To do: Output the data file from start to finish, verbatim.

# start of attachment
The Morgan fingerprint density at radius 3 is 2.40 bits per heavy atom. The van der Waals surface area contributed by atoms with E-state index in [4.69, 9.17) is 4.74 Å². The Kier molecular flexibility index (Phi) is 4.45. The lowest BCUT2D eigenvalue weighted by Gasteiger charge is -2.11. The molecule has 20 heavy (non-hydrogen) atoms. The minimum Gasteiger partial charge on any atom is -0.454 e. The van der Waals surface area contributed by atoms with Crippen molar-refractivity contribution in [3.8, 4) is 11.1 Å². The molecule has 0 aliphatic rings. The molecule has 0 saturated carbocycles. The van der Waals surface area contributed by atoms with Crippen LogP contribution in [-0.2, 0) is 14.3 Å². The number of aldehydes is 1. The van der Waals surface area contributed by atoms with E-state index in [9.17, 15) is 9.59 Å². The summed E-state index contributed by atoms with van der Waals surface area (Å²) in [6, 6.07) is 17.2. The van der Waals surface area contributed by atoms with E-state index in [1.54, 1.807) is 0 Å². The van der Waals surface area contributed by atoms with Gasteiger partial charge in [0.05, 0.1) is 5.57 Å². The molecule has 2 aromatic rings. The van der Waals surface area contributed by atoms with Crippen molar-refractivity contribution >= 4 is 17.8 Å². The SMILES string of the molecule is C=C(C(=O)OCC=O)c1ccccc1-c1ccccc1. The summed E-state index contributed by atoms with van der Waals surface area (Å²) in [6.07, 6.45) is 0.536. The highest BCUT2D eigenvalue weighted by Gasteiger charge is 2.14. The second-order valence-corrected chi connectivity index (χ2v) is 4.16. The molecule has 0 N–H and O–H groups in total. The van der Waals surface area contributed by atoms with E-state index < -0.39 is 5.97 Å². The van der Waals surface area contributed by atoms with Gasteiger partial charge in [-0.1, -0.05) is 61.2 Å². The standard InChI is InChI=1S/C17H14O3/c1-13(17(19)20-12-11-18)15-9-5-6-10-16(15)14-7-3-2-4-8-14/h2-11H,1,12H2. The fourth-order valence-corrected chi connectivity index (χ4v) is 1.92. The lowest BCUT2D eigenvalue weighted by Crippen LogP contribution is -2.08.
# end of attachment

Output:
The Morgan fingerprint density at radius 3 is 2.40 bits per heavy atom. The van der Waals surface area contributed by atoms with E-state index in [4.69, 9.17) is 4.74 Å². The Kier molecular flexibility index (Phi) is 4.45. The lowest BCUT2D eigenvalue weighted by Gasteiger charge is -2.11. The molecule has 20 heavy (non-hydrogen) atoms. The minimum Gasteiger partial charge on any atom is -0.454 e. The van der Waals surface area contributed by atoms with Crippen molar-refractivity contribution in [3.8, 4) is 11.1 Å². The molecule has 0 aliphatic rings. The molecule has 0 saturated carbocycles. The van der Waals surface area contributed by atoms with Crippen LogP contribution in [-0.2, 0) is 14.3 Å². The number of aldehydes is 1. The van der Waals surface area contributed by atoms with E-state index in [9.17, 15) is 9.59 Å². The summed E-state index contributed by atoms with van der Waals surface area (Å²) in [6, 6.07) is 17.2. The van der Waals surface area contributed by atoms with E-state index in [1.54, 1.807) is 0 Å². The van der Waals surface area contributed by atoms with Gasteiger partial charge in [0.05, 0.1) is 5.57 Å². The molecule has 2 aromatic rings. The van der Waals surface area contributed by atoms with Crippen molar-refractivity contribution >= 4 is 17.8 Å². The SMILES string of the molecule is C=C(C(=O)OCC=O)c1ccccc1-c1ccccc1. The summed E-state index contributed by atoms with van der Waals surface area (Å²) in [6.07, 6.45) is 0.536. The highest BCUT2D eigenvalue weighted by Gasteiger charge is 2.14. The second-order valence-corrected chi connectivity index (χ2v) is 4.16. The molecule has 0 N–H and O–H groups in total. The van der Waals surface area contributed by atoms with E-state index < -0.39 is 5.97 Å². The van der Waals surface area contributed by atoms with Gasteiger partial charge in [-0.1, -0.05) is 61.2 Å². The standard InChI is InChI=1S/C17H14O3/c1-13(17(19)20-12-11-18)15-9-5-6-10-16(15)14-7-3-2-4-8-14/h2-11H,1,12H2. The fourth-order valence-corrected chi connectivity index (χ4v) is 1.92. The lowest BCUT2D eigenvalue weighted by Crippen LogP contribution is -2.08.